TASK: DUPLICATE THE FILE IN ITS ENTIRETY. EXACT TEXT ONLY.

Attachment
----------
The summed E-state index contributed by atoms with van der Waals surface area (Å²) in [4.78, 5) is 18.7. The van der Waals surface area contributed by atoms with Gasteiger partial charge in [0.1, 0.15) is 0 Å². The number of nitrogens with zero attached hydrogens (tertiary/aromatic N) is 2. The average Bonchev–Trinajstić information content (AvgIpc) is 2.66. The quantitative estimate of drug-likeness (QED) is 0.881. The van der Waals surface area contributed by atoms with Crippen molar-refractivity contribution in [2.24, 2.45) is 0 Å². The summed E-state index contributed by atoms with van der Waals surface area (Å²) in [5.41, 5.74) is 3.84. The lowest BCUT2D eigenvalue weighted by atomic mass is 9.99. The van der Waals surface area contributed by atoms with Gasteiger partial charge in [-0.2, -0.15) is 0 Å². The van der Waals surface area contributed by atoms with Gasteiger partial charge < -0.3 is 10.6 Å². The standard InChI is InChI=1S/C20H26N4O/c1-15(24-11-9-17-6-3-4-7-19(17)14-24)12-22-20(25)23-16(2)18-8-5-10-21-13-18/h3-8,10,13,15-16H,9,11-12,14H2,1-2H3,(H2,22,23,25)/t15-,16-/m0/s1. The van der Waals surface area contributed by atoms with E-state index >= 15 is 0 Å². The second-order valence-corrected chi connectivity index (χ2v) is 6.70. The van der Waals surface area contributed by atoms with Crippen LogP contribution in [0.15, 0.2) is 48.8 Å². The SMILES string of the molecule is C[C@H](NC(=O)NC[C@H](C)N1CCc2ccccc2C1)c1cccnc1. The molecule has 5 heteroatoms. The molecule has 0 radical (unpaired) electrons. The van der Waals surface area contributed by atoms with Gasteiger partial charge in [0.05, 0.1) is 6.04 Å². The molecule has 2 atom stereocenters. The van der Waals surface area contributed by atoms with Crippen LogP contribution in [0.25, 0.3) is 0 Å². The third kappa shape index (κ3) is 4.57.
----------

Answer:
The summed E-state index contributed by atoms with van der Waals surface area (Å²) in [4.78, 5) is 18.7. The van der Waals surface area contributed by atoms with Gasteiger partial charge in [0.1, 0.15) is 0 Å². The number of nitrogens with zero attached hydrogens (tertiary/aromatic N) is 2. The average Bonchev–Trinajstić information content (AvgIpc) is 2.66. The quantitative estimate of drug-likeness (QED) is 0.881. The van der Waals surface area contributed by atoms with Crippen molar-refractivity contribution in [2.24, 2.45) is 0 Å². The summed E-state index contributed by atoms with van der Waals surface area (Å²) in [5.41, 5.74) is 3.84. The lowest BCUT2D eigenvalue weighted by atomic mass is 9.99. The van der Waals surface area contributed by atoms with Gasteiger partial charge in [-0.2, -0.15) is 0 Å². The van der Waals surface area contributed by atoms with Gasteiger partial charge < -0.3 is 10.6 Å². The standard InChI is InChI=1S/C20H26N4O/c1-15(24-11-9-17-6-3-4-7-19(17)14-24)12-22-20(25)23-16(2)18-8-5-10-21-13-18/h3-8,10,13,15-16H,9,11-12,14H2,1-2H3,(H2,22,23,25)/t15-,16-/m0/s1. The van der Waals surface area contributed by atoms with E-state index >= 15 is 0 Å². The second-order valence-corrected chi connectivity index (χ2v) is 6.70. The van der Waals surface area contributed by atoms with Crippen LogP contribution in [0.15, 0.2) is 48.8 Å². The SMILES string of the molecule is C[C@H](NC(=O)NC[C@H](C)N1CCc2ccccc2C1)c1cccnc1. The molecule has 5 heteroatoms. The molecule has 0 radical (unpaired) electrons. The van der Waals surface area contributed by atoms with Gasteiger partial charge in [0.05, 0.1) is 6.04 Å². The molecule has 2 atom stereocenters. The van der Waals surface area contributed by atoms with Crippen LogP contribution in [0.25, 0.3) is 0 Å². The third kappa shape index (κ3) is 4.57.